Police Training Institute Comes to San Bernardino
By Eliz Dowdy, Staff Writer
The organization Strong Nation brought one of its stellar programs to San Bernardino recently, Fight Crime: Invest in Kids. It joined with the San Bernardino Police Dept., Youth Action Project, and Young Visionaries Youth Leadership Academy to host a town hall meeting. The event held at the Boys and Girls Club of San Bernardino provided an opportunity for the youth and law enforcement personnel to serve on a panel and respond to questions posed by members of Strong Nation that dealt with creating understanding between the two groups. Black youth, especially males, are not eager to embrace local law enforcement in many instances because of unarmed shootings and levels of force used. However, the organization Fight Crime: Invest in Kids specializes in bringing them together to create an aura of understanding. The parent organization, Council for a Strong Nation, was founded in 1996 by top police chiefs who realized the root of crime could be strangled by putting more kids on the success track for their lives. There are four other programs that operate under the umbrella of The Council for a Strong Nations. The other four are: Strength on Families; Strength in Communities; Strength in the Economy; and Strength in National Security. In 2016 the Council invested in early childhood programs in twenty-seven states, including California.
The San Bernardino town hall meeting brought Mayor Cary Davis and Police Chief Jarrod Burguan to the Boys and Girls Club. Chief Burguan stated the town hall emphasizes the desire to move forward. “The police department we have today has come a long way,” he said. “We have to have in our minds a vision.” He spoke before the twelve member panel. The officers on the panel were: Captain Raymond W. King; Sgt. Shauna Gates; Det. Nelson Carrington; Officer Araceli Mata; and Sgt. Vickie Cervantes.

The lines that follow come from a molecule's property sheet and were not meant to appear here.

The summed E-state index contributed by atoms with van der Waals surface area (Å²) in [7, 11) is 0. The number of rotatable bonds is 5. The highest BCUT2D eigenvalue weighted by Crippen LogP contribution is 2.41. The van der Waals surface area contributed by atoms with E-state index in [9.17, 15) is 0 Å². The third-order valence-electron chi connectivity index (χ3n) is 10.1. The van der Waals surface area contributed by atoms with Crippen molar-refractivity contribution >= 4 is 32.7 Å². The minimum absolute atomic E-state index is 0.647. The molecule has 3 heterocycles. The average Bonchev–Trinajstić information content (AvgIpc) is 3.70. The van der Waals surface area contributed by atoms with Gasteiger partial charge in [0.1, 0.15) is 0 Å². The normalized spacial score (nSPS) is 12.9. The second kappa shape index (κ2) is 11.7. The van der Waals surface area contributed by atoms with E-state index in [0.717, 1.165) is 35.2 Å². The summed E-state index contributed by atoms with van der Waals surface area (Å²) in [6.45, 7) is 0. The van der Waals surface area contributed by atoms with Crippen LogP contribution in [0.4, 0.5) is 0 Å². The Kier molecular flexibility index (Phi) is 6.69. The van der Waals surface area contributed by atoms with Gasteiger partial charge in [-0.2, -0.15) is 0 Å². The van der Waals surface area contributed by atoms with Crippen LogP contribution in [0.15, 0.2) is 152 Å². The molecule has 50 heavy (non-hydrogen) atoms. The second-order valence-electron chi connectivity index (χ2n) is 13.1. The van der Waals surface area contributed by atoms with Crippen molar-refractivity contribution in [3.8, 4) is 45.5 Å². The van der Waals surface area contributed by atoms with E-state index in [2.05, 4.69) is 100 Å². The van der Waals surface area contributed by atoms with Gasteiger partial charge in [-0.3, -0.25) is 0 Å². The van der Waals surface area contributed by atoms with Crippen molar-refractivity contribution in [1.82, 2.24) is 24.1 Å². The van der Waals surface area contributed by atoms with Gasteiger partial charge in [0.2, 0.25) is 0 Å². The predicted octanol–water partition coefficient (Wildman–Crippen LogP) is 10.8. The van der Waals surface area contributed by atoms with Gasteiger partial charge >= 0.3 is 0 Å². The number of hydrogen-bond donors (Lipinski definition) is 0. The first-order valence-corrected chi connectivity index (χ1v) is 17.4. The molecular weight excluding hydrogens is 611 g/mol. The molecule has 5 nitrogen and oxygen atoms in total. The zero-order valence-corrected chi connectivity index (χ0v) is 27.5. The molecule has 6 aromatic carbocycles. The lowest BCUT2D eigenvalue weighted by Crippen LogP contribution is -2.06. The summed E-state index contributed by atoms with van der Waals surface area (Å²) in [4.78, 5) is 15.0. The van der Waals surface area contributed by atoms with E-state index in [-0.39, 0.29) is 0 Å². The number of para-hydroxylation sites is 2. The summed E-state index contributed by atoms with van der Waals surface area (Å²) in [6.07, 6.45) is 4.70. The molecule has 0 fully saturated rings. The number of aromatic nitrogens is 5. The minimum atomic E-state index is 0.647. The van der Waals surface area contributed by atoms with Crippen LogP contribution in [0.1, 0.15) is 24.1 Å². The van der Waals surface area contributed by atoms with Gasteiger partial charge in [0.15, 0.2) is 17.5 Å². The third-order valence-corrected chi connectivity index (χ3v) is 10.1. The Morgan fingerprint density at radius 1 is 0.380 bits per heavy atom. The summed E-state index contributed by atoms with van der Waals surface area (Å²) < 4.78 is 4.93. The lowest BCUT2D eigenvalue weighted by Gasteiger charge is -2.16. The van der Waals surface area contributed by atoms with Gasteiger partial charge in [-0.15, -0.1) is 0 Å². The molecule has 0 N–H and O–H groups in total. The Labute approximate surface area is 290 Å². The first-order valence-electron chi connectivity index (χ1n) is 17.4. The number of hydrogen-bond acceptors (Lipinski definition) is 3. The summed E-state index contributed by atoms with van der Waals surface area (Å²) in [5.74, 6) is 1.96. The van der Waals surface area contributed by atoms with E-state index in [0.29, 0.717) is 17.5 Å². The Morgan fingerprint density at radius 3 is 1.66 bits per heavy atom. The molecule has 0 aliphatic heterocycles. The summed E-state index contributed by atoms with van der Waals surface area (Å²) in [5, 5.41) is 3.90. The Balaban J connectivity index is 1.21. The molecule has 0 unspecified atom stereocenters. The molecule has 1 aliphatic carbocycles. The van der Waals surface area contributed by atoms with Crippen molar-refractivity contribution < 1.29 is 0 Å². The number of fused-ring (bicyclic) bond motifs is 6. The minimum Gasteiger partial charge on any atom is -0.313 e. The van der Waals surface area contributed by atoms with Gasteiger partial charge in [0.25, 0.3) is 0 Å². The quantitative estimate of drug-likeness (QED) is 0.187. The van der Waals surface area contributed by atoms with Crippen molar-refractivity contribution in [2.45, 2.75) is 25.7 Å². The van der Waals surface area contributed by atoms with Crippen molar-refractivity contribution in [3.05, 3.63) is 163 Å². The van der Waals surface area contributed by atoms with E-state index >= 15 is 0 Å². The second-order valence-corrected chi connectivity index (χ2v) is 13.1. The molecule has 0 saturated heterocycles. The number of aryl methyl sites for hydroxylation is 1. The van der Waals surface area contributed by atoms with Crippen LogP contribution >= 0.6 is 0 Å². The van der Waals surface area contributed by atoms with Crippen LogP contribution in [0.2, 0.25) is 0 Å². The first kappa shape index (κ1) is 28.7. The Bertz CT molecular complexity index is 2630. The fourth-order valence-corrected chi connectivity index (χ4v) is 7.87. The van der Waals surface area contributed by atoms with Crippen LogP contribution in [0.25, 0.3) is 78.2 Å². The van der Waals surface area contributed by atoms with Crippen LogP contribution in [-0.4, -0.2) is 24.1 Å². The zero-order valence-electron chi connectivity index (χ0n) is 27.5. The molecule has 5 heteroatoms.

Youth panelists were Tyrese Colling, Lamont Evans, Malik Collins, Emmanuel Lorenzo, Oscar Hernandez, and Kevin Peterson.
The moderator asked questions that are relevant to issues that tend to separate the two groups. A pertinent observation was: two or three Black or Brown youth are gathered in together, police arrive and many times appear to have a pre-conceived idea that something is not right. One of the responses from law enforcement was that people refuse to communicate with them!
Another question dealt with ways we can show we really care. Answers from panelists were varied.
The town hall event provided a safe place for youth, community members and law enforcement to gather and have an open discussion according to their press release. The event kicked off a two day, sixteen hour training program entitled, “Connecting Youth & Communities with Law Enforcement” (CYCLE).
Terrence Stone, CEO of Young Visionaries Leadership Institute stated: “if we want to make our community a better place, we need to walk the walk and talk the talk, and I think today shows that the law enforcement community in San Bernardino is really listening to what the community has to say.”
Twenty-one San Bernardino police officers were scheduled to participate in the CYCLE training. The training provides tools and techniques that first responders can utilize to defuse conflict and encourage positive interactions with young people, and to reduce negative experiences for community members.
For additional information about the organization Strong Nation, visit their website: www.strongnation.org/fightcrime